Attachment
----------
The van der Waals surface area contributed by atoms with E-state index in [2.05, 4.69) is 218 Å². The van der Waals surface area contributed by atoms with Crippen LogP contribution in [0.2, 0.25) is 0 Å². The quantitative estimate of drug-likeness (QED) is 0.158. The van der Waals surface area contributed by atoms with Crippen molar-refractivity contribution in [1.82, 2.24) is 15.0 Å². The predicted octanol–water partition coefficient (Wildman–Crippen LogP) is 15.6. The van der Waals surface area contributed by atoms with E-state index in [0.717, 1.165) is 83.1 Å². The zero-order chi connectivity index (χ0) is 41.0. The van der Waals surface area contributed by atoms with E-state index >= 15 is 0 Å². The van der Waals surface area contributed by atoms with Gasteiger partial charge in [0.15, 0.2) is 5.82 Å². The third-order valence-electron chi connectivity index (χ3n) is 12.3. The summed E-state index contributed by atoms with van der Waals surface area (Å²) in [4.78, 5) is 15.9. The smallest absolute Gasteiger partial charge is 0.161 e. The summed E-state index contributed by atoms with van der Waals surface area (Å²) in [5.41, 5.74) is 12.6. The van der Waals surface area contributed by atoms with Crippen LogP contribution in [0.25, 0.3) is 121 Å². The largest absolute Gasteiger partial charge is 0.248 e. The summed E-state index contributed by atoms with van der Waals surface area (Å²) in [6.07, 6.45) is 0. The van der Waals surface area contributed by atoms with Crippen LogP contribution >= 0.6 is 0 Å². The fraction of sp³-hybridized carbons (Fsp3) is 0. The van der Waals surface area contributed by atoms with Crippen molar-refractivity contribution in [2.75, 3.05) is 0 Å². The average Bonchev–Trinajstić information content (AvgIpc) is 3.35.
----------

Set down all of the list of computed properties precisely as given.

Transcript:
The van der Waals surface area contributed by atoms with E-state index in [2.05, 4.69) is 218 Å². The van der Waals surface area contributed by atoms with Crippen LogP contribution in [0.2, 0.25) is 0 Å². The quantitative estimate of drug-likeness (QED) is 0.158. The van der Waals surface area contributed by atoms with Crippen molar-refractivity contribution in [1.82, 2.24) is 15.0 Å². The predicted octanol–water partition coefficient (Wildman–Crippen LogP) is 15.6. The van der Waals surface area contributed by atoms with E-state index in [0.717, 1.165) is 83.1 Å². The zero-order chi connectivity index (χ0) is 41.0. The van der Waals surface area contributed by atoms with E-state index >= 15 is 0 Å². The van der Waals surface area contributed by atoms with Gasteiger partial charge in [0.15, 0.2) is 5.82 Å². The third-order valence-electron chi connectivity index (χ3n) is 12.3. The summed E-state index contributed by atoms with van der Waals surface area (Å²) in [4.78, 5) is 15.9. The smallest absolute Gasteiger partial charge is 0.161 e. The summed E-state index contributed by atoms with van der Waals surface area (Å²) in [5.41, 5.74) is 12.6. The van der Waals surface area contributed by atoms with Crippen LogP contribution in [0.25, 0.3) is 121 Å². The largest absolute Gasteiger partial charge is 0.248 e. The summed E-state index contributed by atoms with van der Waals surface area (Å²) in [6.07, 6.45) is 0. The van der Waals surface area contributed by atoms with Crippen LogP contribution >= 0.6 is 0 Å². The fraction of sp³-hybridized carbons (Fsp3) is 0. The van der Waals surface area contributed by atoms with Crippen molar-refractivity contribution in [2.75, 3.05) is 0 Å². The average Bonchev–Trinajstić information content (AvgIpc) is 3.35.